Lung Cancer: Early Diagnosis Leads to Better Targeted Treatment

lung cancer
The fact that smoking is the most common cause of lung cancer has been known for a long time. However, ten to fifteen per cent of those affected have never smoked. Researchers believe that air pollution can also cause lung cancer.

Each year approximately four thousand people in Sweden are diagnosed with lung cancer and nearly as many die each year from the disease. It is the fifth most common form of cancer in Sweden and the one which claims the most victims. At Lund University researchers are working on finding new methods to diagnose and treat the disease.

Despite the fact that lung cancer is such a large-scale problem the disease has previously been partially overlooked by the research community says Johan Staaf, associate professor at the division of Oncology and Pathology and, together with colleague Maria Planck, project manager of the research group for lung cancer at Lund University.

“However, this is about to change”, says Johan Staaf. “There is currently a big push in lung cancer research and it may be the area of oncology where most things have happened in the past few years.”

A large part of Maria Planck and Johan Staaf’s research is based on the mapping of lung cancer’s genome (set of genes) and developing molecular methods of diagnosis. This is because lung cancer is not one, but many different diseases which, among other things, is categorised by what the cancer cells look like and what their origin is in the lung tissue.

The goal is being able to make an early diagnosis of this type of cancer and to decide which treatment should be put in place. It is therefore important to understand what is happening in the genetic material, the DNA, when the cells become cancer cells.

“By collecting tumour tissue and blood tests from many different patients with lung cancer who are receiving a particular kind of treatment we hope to be able to see connections between the type of tumour, the treatment and how the patient is responding”, says Maria Planck, also an associate professor at the division of Oncology and Pathology at Lund University.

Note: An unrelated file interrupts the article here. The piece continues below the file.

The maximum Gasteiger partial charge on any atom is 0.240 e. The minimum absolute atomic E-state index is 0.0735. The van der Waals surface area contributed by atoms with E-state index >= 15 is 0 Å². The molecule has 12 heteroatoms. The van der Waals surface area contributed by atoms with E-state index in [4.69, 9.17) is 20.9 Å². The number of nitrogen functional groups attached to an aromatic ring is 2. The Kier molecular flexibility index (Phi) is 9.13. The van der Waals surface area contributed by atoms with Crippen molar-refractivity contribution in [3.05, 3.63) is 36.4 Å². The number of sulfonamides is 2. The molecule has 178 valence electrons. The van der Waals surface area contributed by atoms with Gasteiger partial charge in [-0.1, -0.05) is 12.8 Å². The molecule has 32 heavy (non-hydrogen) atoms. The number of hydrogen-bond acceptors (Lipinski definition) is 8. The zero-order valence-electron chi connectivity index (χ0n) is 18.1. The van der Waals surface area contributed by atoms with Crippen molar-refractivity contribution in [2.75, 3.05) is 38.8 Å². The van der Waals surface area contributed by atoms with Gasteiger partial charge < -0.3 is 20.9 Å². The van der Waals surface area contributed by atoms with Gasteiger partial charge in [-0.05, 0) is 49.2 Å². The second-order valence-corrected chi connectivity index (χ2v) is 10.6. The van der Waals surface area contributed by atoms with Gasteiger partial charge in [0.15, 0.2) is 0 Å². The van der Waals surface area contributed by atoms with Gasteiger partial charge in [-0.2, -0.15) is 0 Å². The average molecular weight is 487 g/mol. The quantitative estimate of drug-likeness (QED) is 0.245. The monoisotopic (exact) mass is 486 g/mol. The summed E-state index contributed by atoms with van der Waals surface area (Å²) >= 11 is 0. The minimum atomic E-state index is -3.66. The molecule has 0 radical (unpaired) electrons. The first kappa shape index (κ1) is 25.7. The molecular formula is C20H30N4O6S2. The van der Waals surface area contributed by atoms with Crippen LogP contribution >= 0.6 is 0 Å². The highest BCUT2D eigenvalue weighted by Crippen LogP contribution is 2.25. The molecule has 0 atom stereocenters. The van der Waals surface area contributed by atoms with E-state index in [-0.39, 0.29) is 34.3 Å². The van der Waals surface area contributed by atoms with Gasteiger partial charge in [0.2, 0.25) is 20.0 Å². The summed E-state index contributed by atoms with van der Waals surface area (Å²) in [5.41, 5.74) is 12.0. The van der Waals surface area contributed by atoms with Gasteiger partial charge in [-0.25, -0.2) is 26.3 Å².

Aided by the blood samples which are taken throughout the treatment, researchers can follow patients over a long period of time.

“It is a very important future piece of the puzzle for us to understand what happens in the bodies of patients”, says Johan Staaf. “We can even study how the cancer cells react to the medicines and develop resistance to certain drugs.”

Significant research focus lies on increasing knowledge of the reasons behind the development of the disease. The fact that smoking is the most common cause has been known for a long time – the connection was made way back in the fifties. And it is precisely for this reason, says Johan Staaf, that there has not previously been much research on the disease. What causes it and the treatment methods available have not received the same level of media attention as, for example, breast cancer.
“However, of those affected 10 to 15 per cent of patients have never smoked”, says Maria Planck.

In other words, smoking is not the only cause. Researchers are unsure why these people develop the disease, but contributing factors may be, for example, air pollution and other environmental factors. Radon exposure has even been viewed as a possible cause and new results point at there being hormonal explanations.   

Given that the average age of the patient group of non-smokers is often lower than among smokers, who often become sick around seventy years of age, researchers are also studying whether there is an underlying genetic cause.

Historically, the prognosis for a patient affected by lung cancer was very poor since most patients are diagnosed when the disease has already managed to spread to other parts of the body.

“The disease has often been present for a long time before symptoms occur”, explains Maria Planck. “These are then often mistaken for signs of other common and less serious diseases such as influenza or the common cold.”

Of all diagnosed cases of lung cancer only around twenty per cent are operable – in many cases there are too many medical complications for it to be possible. The five year survival rate for those affected is around fifteen to twenty per cent and the risk of relapse is very high.

Three main groups of treatments are used for the majority of patients with metastatic lung cancer: cytostatics (chemotherapy), immunotherapy and a type of targeted treatment which targets a specific defect in the cancer cells to fight the cancer.  

In order to administer this specific treatment effectively it is an advantage to know which change or changes to the genes in the patient are behind the cancer since some treatments may not be effective if administered to the wrong patient.  The research being conducted in Lund has contributed to making this process more reliable.  

“With targeted treatment we are now beginning to see positive results”, says Maria Planck. “We now have a completely new group of patients comprising long-term survivors even in patients where the cancer has spread – something which is indicated by, among other things, patient associations becoming bigger and stronger.”  

For lung cancer patients it is therefore vital to be able to determine the type of cancer quickly in order to be able to take appropriate action. Receiving a quick diagnosis and the right treatment can make a big difference to the outcome of the disease.